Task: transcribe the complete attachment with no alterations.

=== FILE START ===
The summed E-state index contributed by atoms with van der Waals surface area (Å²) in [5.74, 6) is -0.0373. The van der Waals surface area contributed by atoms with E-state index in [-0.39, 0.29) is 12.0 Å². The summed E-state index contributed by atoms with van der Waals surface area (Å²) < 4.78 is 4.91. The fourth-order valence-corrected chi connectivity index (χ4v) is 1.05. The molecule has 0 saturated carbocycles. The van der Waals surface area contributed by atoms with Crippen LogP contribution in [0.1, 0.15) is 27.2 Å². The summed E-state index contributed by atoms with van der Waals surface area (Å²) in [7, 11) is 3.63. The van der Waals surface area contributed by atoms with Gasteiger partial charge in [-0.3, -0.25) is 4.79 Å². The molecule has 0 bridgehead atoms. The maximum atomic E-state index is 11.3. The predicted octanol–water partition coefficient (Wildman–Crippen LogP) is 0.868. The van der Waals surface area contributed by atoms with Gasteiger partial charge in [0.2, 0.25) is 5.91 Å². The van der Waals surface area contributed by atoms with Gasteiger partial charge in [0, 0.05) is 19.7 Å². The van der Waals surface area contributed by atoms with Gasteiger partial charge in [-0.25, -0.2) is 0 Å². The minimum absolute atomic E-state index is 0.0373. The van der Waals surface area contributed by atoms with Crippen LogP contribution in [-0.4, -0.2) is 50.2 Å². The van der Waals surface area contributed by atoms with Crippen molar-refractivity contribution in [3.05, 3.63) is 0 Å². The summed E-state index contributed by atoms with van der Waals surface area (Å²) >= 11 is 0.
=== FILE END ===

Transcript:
The summed E-state index contributed by atoms with van der Waals surface area (Å²) in [5.74, 6) is -0.0373. The van der Waals surface area contributed by atoms with E-state index in [-0.39, 0.29) is 12.0 Å². The summed E-state index contributed by atoms with van der Waals surface area (Å²) < 4.78 is 4.91. The fourth-order valence-corrected chi connectivity index (χ4v) is 1.05. The molecule has 0 saturated carbocycles. The van der Waals surface area contributed by atoms with Crippen LogP contribution in [0.1, 0.15) is 27.2 Å². The summed E-state index contributed by atoms with van der Waals surface area (Å²) in [7, 11) is 3.63. The van der Waals surface area contributed by atoms with Gasteiger partial charge in [-0.3, -0.25) is 4.79 Å². The molecule has 0 bridgehead atoms. The maximum atomic E-state index is 11.3. The predicted octanol–water partition coefficient (Wildman–Crippen LogP) is 0.868. The van der Waals surface area contributed by atoms with Gasteiger partial charge in [0.2, 0.25) is 5.91 Å². The van der Waals surface area contributed by atoms with Gasteiger partial charge in [0, 0.05) is 19.7 Å². The van der Waals surface area contributed by atoms with Gasteiger partial charge in [-0.25, -0.2) is 0 Å². The minimum absolute atomic E-state index is 0.0373. The van der Waals surface area contributed by atoms with Crippen LogP contribution in [-0.4, -0.2) is 50.2 Å². The van der Waals surface area contributed by atoms with Crippen molar-refractivity contribution in [3.05, 3.63) is 0 Å². The summed E-state index contributed by atoms with van der Waals surface area (Å²) >= 11 is 0.